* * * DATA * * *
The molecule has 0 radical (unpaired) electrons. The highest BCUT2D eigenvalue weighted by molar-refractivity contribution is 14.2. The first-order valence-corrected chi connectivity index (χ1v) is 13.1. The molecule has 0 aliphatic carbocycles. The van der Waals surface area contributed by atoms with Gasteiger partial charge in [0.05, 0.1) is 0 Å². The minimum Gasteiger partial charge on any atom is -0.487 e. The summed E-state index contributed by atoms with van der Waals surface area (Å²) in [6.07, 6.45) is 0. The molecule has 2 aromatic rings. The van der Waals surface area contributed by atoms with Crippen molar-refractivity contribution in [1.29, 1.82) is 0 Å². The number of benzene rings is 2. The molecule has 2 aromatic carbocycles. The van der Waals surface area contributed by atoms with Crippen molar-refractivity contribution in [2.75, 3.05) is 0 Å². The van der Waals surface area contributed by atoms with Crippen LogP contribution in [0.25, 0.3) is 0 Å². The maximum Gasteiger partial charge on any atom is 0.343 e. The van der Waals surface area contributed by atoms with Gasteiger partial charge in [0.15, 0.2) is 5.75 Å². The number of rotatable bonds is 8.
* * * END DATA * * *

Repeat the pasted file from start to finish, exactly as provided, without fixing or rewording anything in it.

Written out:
The molecule has 0 radical (unpaired) electrons. The highest BCUT2D eigenvalue weighted by molar-refractivity contribution is 14.2. The first-order valence-corrected chi connectivity index (χ1v) is 13.1. The molecule has 0 aliphatic carbocycles. The van der Waals surface area contributed by atoms with Gasteiger partial charge in [0.05, 0.1) is 0 Å². The minimum Gasteiger partial charge on any atom is -0.487 e. The summed E-state index contributed by atoms with van der Waals surface area (Å²) in [6.07, 6.45) is 0. The molecule has 2 aromatic rings. The van der Waals surface area contributed by atoms with Crippen molar-refractivity contribution in [1.29, 1.82) is 0 Å². The number of benzene rings is 2. The molecule has 2 aromatic carbocycles. The van der Waals surface area contributed by atoms with Crippen molar-refractivity contribution in [2.75, 3.05) is 0 Å². The van der Waals surface area contributed by atoms with Crippen LogP contribution in [0.25, 0.3) is 0 Å². The maximum Gasteiger partial charge on any atom is 0.343 e. The van der Waals surface area contributed by atoms with Gasteiger partial charge in [0.15, 0.2) is 5.75 Å². The number of rotatable bonds is 8.